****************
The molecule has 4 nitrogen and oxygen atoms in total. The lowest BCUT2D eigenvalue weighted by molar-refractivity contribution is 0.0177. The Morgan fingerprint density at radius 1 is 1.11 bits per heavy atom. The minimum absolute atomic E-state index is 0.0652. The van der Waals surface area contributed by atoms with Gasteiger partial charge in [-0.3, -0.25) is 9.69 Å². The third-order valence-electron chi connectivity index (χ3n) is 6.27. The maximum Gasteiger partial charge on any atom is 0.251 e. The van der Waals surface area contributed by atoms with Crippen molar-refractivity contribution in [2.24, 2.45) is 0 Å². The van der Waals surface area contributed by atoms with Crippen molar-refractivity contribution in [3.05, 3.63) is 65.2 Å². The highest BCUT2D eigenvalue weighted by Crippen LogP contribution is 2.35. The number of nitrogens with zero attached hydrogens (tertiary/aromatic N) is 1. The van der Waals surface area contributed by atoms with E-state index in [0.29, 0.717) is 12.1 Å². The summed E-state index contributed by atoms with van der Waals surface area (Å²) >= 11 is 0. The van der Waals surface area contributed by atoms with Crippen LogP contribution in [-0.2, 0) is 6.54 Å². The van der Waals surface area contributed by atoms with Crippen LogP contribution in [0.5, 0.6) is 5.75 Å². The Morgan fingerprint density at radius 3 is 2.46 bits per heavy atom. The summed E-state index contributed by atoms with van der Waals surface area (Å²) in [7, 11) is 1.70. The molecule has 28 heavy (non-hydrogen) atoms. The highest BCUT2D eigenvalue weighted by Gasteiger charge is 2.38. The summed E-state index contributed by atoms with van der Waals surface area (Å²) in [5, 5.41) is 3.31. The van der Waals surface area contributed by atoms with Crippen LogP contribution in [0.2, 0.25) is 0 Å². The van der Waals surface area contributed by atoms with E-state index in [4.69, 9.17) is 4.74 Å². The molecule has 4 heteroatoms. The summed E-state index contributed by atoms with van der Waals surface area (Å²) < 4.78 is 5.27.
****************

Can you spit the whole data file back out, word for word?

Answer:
The molecule has 4 nitrogen and oxygen atoms in total. The lowest BCUT2D eigenvalue weighted by molar-refractivity contribution is 0.0177. The Morgan fingerprint density at radius 1 is 1.11 bits per heavy atom. The minimum absolute atomic E-state index is 0.0652. The van der Waals surface area contributed by atoms with Gasteiger partial charge in [-0.3, -0.25) is 9.69 Å². The third-order valence-electron chi connectivity index (χ3n) is 6.27. The maximum Gasteiger partial charge on any atom is 0.251 e. The van der Waals surface area contributed by atoms with Crippen molar-refractivity contribution in [2.24, 2.45) is 0 Å². The van der Waals surface area contributed by atoms with Crippen molar-refractivity contribution in [3.05, 3.63) is 65.2 Å². The highest BCUT2D eigenvalue weighted by Crippen LogP contribution is 2.35. The number of nitrogens with zero attached hydrogens (tertiary/aromatic N) is 1. The van der Waals surface area contributed by atoms with E-state index in [0.29, 0.717) is 12.1 Å². The summed E-state index contributed by atoms with van der Waals surface area (Å²) >= 11 is 0. The van der Waals surface area contributed by atoms with Crippen LogP contribution in [-0.2, 0) is 6.54 Å². The van der Waals surface area contributed by atoms with Crippen LogP contribution in [0.5, 0.6) is 5.75 Å². The Morgan fingerprint density at radius 3 is 2.46 bits per heavy atom. The summed E-state index contributed by atoms with van der Waals surface area (Å²) in [7, 11) is 1.70. The molecule has 28 heavy (non-hydrogen) atoms. The highest BCUT2D eigenvalue weighted by Gasteiger charge is 2.38. The summed E-state index contributed by atoms with van der Waals surface area (Å²) in [5, 5.41) is 3.31. The van der Waals surface area contributed by atoms with Crippen LogP contribution in [0.2, 0.25) is 0 Å². The van der Waals surface area contributed by atoms with E-state index in [4.69, 9.17) is 4.74 Å². The molecule has 4 heteroatoms. The summed E-state index contributed by atoms with van der Waals surface area (Å²) < 4.78 is 5.27.